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GNSS-Based Long-Span Bridge Deformation Monitoring (Dissertation Review Sample)


the task was to write the literature review dissertation chapter on the given topic. the sample is about showing that the writer can also do lengthy jobs well.


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Bridges are undoubtedly one of the fundamental civil structures for any given society. As important infrastructures in the economy of a given nation, bridges serve as the crucial links in the transportation network, thus influencing how productive an economy is. A bridge failure would therefore affect the performance of an economy as it would mean disruption of the transportation network. This implies that there is need for the responsible authority to invest in monitoring of bridges so that defects are identified early and any rectification needed is done or before the extent of defects is such that the entire structure has to be brought down.
The state of a long-span bridge is ascertained through structural health monitoring. By definition, Structural Health Monitoring or simply SHM, may be perceived as referring to the integration of sensory technologies system, system for data processing and data archiving, data acquisition system, damage protection and modelling system, and a communication system for the acquisition of knowledge of in-service bridges or structures generally on a continuous basis (Xu & Xia, 2012). When implementing SHM of a long span bridge, the objectives normally entail to make an assessment of a structure’s performance under different service loads, to monitor loading conditions of the structure, to update or verify the rules used during design, to form guidelines for its maintenance and inspection and to detect the structure’s deterioration or damage (Afonso Costa & Figueiras, 2012).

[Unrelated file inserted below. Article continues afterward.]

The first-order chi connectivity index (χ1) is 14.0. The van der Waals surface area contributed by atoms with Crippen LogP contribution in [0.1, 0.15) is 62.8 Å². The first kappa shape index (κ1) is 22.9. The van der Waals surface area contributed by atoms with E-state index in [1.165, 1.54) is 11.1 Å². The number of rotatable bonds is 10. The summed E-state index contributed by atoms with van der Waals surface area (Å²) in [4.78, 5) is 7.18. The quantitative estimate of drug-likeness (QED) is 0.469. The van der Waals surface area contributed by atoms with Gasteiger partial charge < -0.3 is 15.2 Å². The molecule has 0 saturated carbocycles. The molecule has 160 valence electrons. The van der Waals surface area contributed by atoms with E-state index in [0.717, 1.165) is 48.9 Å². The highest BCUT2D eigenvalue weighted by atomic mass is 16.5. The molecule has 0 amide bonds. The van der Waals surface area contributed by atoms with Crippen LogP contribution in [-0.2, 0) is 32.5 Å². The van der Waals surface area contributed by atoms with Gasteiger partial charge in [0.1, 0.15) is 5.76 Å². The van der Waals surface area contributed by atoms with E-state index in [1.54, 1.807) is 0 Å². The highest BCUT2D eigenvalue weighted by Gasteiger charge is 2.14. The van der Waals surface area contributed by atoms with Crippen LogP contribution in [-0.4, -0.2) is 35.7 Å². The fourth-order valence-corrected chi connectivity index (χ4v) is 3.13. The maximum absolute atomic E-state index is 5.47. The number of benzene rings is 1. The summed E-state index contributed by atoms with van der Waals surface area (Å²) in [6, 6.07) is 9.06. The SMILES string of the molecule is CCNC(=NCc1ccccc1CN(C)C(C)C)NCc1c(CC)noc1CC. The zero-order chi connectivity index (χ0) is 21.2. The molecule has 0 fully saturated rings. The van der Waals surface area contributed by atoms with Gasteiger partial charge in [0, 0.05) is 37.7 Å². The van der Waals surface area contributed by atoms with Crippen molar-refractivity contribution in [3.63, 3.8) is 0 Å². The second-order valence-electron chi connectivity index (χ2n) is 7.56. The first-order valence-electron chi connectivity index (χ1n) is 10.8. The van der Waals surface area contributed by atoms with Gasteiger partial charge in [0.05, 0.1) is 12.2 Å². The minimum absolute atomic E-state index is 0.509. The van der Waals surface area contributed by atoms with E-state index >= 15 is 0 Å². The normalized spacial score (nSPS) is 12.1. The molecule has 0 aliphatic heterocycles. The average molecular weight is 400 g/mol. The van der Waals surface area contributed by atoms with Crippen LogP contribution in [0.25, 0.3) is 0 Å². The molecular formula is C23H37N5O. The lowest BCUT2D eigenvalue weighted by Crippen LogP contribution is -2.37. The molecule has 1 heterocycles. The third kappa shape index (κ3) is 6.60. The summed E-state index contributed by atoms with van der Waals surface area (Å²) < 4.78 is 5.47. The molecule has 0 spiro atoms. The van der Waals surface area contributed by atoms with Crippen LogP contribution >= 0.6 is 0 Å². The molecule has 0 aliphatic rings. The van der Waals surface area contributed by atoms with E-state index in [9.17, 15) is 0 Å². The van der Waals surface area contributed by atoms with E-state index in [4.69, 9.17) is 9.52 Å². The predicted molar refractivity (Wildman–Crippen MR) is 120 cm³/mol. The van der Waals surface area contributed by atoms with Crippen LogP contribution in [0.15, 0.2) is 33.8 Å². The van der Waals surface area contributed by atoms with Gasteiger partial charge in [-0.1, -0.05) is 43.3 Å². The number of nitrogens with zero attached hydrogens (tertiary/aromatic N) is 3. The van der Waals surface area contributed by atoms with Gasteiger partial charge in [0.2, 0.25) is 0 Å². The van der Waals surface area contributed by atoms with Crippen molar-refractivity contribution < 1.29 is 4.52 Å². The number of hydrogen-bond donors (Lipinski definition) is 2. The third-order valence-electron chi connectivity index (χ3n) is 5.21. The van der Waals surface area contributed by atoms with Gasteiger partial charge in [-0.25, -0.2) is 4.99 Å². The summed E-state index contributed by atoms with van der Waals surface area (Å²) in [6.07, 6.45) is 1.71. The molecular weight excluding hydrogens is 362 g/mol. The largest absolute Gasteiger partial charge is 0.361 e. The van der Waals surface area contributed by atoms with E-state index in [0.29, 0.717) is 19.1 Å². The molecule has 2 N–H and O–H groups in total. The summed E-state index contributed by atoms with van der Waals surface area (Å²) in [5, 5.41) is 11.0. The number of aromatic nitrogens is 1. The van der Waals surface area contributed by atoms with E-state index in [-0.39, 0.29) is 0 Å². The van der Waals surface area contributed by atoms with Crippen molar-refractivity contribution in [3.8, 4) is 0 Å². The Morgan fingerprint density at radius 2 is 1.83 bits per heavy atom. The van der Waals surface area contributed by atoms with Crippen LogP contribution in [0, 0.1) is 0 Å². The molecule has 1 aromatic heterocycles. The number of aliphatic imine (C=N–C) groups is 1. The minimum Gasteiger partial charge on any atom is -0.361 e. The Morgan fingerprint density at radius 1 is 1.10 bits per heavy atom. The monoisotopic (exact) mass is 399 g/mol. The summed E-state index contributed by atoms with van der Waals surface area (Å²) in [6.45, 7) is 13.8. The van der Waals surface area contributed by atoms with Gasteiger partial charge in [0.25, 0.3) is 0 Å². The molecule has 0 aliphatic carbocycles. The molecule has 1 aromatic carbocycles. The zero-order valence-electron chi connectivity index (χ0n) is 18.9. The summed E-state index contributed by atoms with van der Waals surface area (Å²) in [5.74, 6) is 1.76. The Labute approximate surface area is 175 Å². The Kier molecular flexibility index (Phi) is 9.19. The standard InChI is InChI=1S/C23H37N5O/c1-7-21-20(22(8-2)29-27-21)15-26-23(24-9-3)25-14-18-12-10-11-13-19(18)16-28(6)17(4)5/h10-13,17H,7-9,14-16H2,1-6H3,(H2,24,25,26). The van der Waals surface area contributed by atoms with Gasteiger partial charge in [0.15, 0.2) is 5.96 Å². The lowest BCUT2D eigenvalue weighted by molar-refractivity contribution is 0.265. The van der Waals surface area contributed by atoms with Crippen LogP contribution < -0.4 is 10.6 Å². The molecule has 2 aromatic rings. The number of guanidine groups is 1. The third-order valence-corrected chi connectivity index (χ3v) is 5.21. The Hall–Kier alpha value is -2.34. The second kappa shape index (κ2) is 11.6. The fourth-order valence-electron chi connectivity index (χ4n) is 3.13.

In the recent past, there has been rapid technological advancement. The structural health monitoring field has seen development of new technologies that provide better solutions for various problems of concern to bridge engineers. Current structural health monitoring technologies are based on a sophisticated system for data processing, combined with a comprehensive sensory system, which is implemented with various advanced structural analysis algorithms and advanced information technology. A critical component of the technologies applied for the monitoring of long span bridges are the surveying technologies of satellite based positioning. These technologies have proven critical with regard to dynamic monitoring of long span bridges. In the following discussion, the application of GNSS (global navigation satellite systems) for the monitoring of a long span bridge’s deformation is addressed. The discussion focuses on reviewing literature on long span suspension bridges, structural health monitoring (SHM), particularly bridge deformation monitoring, individual global satellite based positioning systems, other deformation monitoring methods, current bridge management system (BMS) research and bridge dynamics and evaluation.
Long span Bridges